Last weekend, Gail had us reflecting on the steps we’ve taken. First was to tally up the number of days we shopped in February and to note what we shopped for. Second was to look at our Savings Journal and to add up the amount we saved.
In February I shopped mainly for groceries and gas, but I did have a few extra purchases because it was my birthday month. In total I shopped or spent money 16 out of 29 days. It was helpful for me to see the coloured squares laid out and to visualize my shopping habits. I didn’t realize that I spent money as many days per week as I did.
For my savings journal, I have saved $196.49 in January and February. I wish this was “found money” for me, but since I use coupons as a regular habit to keep my grocery budget lower, it was just a task that I used to motivate myself to keep using coupons.
Along with the reflection, here’s a little inspiration:
The first task of this week was to track everything we spend and to mark each purchase as a want or a need.
Need a reminder of the difference between wants and needs? Here’s Gail’s tweet about it.
The second task is to choose one day of the week to be a no-spend day. My day will be Mondays because I usually have to prepare for my work week on Wednesdays.
The focus then turned to savings and the search is on for good High Interest Savings Accounts (HISAs).
A few of the banks that Money Master Class participants have been talking about are Tangerine, Simplii, and EQ bank. The current interest rates listed for these savings (as of 06 March 2020) accounts are:
Tangerine = 1.05% (Though there are promotional rates currently for 2.65% to 2.75%)
Simplii = 1.05%
EQ Bank = 2.45%
I’m looking into some of the options others are talking about and am grateful for all of the feedback being shared!
Gail shared a few helpful tips about saving:
- If your savings account is making less than 1.5% interest, it is not working hard enough for you.
- Planned spending is money you are accumulating to spend, such as for a vacation. Savings is money set aside for a long-term goal and another chapter of life, such as retirement or your child’s education.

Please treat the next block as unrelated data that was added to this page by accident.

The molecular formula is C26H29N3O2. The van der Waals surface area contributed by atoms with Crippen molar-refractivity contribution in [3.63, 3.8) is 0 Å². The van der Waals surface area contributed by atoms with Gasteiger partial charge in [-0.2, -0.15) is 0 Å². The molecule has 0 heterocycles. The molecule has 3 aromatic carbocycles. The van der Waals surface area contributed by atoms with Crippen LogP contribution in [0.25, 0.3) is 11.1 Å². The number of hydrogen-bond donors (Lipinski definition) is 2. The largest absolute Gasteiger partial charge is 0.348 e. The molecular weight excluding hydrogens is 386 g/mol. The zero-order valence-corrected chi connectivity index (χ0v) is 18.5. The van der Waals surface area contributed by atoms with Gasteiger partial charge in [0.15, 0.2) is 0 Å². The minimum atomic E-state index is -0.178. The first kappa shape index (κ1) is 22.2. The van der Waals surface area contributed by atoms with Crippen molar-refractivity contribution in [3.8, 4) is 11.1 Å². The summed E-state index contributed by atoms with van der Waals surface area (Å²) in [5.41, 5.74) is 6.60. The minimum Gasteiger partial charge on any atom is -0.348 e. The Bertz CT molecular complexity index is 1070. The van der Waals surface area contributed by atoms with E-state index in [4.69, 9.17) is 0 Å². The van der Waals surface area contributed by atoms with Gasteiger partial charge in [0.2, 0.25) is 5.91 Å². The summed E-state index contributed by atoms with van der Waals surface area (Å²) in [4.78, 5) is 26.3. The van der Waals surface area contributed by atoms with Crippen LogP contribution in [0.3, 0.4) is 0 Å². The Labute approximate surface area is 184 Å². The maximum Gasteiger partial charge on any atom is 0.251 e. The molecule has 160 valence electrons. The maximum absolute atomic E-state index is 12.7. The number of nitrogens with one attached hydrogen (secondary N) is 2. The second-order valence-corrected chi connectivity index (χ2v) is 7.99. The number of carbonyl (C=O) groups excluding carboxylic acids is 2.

- Investing is putting money to work, where saving is just simply accumulating money.
- Debt repayment and savings should both happen at the same time.
- You just need to start somewhere. Start small and be consistent.
And if those aren’t enough, here’s a quick 5 minute video to check out:
For next week, Gail has already laid out a challenge for us–and it really does feel like a challenge. In theory, offering praise (silently or out loud) to every person I interact with sounds great, but the challenge comes when those people are really unpleasant to deal with.
I’m blessed to work in a social services sector where my job is to help those in need. It is a job that gives me perspective on how a person’s pain and suffering can manifest in backlash towards me. For example, if one of our clients receives bad news or experiences a tough emotional day, this can result in them insulting me or yelling at me. Because I understand the story that is happening, I can have compassion for them and not internalize their behaviour towards me.
On the other hand, this week I had a bank teller who begrudgingly gave me the help I needed, and I was so offended by her lack of care towards me and my business. I kept thinking “she must be having a really bad day” as she was completing the transaction, but I had trouble getting to any point of praise towards her. I’m going to remember this as I head into next week and hope I can get to those praise-filled thoughts.
How are you feeling about next week’s challenge? Do you have ways that you keep your energy positive in the midst of negativity?
New to the Money Master Class? There’s still time to get started!
Check out this tweet to see all of Gail’s #MoneyMasterClass tweets from the start.
Check out my weekly recaps to get caught up.
Start here with the Money Master Class Intro and Week One Recap
Missed last week? Find it here: Week Nine Recap